Smith recalls working on a project years ago where buyers arrived and exclaimed, “This is exactly what I was looking for.” It is a refrain he hopes to duplicate at Heritage Fields.

“There’s a lot more attention drawn from the traditional neighborhoods of the 1910s, ’20s and ’30s rather than what was built in the 1950s and ’60s, where there was a big Baby Boom and a rush to build housing, and a lack of community design.

“I think we’re doing it better today.”

Lots of interest
The continuing allure was illustrated in July when the public was invited to Portola Springs for the first time. Despite a cooling home market that has moved from summer breeze to fall frigid, some 10,000 people crowded in to tour the community.

“It’s a concept that began in the 1960s and hasn’t changed since…other than improving,” says Ray Watson, former president/CEO of The Irvine Co. and originating visionary of “the villages” concept that predominates on the Irvine Ranch.

Watson says that Balboa Island, of all places, had a major influence in the development of his ideas. “It was an ideal model. It had a mixture of housing types, shops and restaurants, a walk-about atmosphere and a strong sense of identity ­ mainly because it was an island.” So, for the most part, after considerable market research, the Balboa Island model was replicated throughout the entire ranch, with each village ­ Eastbluff, Turtle Rock, Woodbury, etc. ­ being connected to the other by walking and biking trails.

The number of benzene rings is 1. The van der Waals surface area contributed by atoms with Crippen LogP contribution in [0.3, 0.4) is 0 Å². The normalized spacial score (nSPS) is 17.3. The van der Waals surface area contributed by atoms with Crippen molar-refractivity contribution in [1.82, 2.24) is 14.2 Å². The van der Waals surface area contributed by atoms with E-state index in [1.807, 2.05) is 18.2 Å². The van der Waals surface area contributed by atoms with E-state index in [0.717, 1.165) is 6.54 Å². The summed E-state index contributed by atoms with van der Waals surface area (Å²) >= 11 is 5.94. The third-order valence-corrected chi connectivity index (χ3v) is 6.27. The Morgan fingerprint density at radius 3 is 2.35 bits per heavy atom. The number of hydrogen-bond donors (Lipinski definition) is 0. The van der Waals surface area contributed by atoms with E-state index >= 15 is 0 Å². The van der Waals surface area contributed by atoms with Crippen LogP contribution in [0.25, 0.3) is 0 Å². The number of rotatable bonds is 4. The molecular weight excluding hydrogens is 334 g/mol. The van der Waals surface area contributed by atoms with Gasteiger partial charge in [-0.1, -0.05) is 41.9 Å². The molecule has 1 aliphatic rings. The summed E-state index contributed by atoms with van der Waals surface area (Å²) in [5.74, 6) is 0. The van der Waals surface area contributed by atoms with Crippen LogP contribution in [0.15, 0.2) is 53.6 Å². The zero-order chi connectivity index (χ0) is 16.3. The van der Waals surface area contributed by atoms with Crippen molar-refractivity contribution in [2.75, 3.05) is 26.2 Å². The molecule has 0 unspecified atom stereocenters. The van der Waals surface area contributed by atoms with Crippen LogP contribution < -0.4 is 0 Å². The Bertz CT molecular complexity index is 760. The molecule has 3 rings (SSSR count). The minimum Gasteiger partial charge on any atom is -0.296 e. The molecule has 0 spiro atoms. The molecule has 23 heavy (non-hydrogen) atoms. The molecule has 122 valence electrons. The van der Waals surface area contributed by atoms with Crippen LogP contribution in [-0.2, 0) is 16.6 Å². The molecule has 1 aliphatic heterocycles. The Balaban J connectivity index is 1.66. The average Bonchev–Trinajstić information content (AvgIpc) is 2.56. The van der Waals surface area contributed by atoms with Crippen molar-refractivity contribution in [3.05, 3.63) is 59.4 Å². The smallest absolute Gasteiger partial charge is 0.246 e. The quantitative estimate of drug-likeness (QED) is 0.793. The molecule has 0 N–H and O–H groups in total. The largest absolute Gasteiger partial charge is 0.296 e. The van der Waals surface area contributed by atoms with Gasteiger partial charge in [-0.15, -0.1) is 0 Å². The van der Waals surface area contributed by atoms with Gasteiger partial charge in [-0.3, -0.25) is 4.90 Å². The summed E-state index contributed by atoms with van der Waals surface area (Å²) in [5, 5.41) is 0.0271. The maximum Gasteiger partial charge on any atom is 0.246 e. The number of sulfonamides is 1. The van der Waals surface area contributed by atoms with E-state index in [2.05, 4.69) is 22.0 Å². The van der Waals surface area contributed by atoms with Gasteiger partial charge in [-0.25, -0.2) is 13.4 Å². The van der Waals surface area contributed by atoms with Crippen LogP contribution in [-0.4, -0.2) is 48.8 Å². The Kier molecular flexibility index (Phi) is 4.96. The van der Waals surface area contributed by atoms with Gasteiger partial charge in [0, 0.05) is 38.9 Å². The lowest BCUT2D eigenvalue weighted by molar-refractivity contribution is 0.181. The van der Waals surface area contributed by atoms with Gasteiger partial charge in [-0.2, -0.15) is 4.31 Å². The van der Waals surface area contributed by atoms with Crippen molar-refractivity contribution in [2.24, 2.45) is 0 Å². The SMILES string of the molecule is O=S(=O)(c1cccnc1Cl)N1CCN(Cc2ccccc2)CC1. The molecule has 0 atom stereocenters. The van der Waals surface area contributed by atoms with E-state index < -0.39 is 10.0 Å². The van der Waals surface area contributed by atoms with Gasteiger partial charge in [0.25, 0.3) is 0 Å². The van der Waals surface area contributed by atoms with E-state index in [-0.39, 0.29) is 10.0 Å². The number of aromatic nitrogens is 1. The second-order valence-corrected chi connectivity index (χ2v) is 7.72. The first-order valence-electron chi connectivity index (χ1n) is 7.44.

Throughout the late 1960s, 1970s and 1980s, builders, developers and architects from around the country and world made pilgrimages to Orange County to learn residential master planning from the best. Portola Springs is the latest ­ and one of the last ­ that will be built within the larger framework of the overall Irvine Ranch master plan. Countywide, as large tracts of buildable land disappear, a new renaissance that is markedly different is taking shape ­ of urban planning such as the Platinum Triangle in Anaheim, which will be defined by high-rises as much as by its 24/7 lifestyle. But the bedrock for county life has long been laid, and it will be here long after the final high-rise is erected, though for today’s market of new, master-planned communities, choices are growing slim.

There is Portola Springs in Irvine’s Northern Sphere, and thousands of houses are being planned, or being built, at the El Toro base, the Tustin base, in Rancho Mission Viejo, and in East Orange. That is about it.
Out of the City
The latest effort
As a 2,600-acre community set against the rolling hills of Lomas Ridge, Portola Springs now has two residential enclaves with 12 neighborhoods. When complete, the community will consist of five enclaves with a total of 4,500 residences. The community is surrounded by permanent open space. Part of the 53,000-acre Irvine Ranch Land Reserve is literally just across the road, and the many miles of permanently protected hiking, biking and riding trails in the preserve are an important element in the lifestyle Portola Springs offers prospective residents. One of the keys to a planned community is portability ­ walkways, open spaces and trails and other pedestrian-friendly pieces that bring neighborhoods together rather than, like a garage door slamming, keep them apart.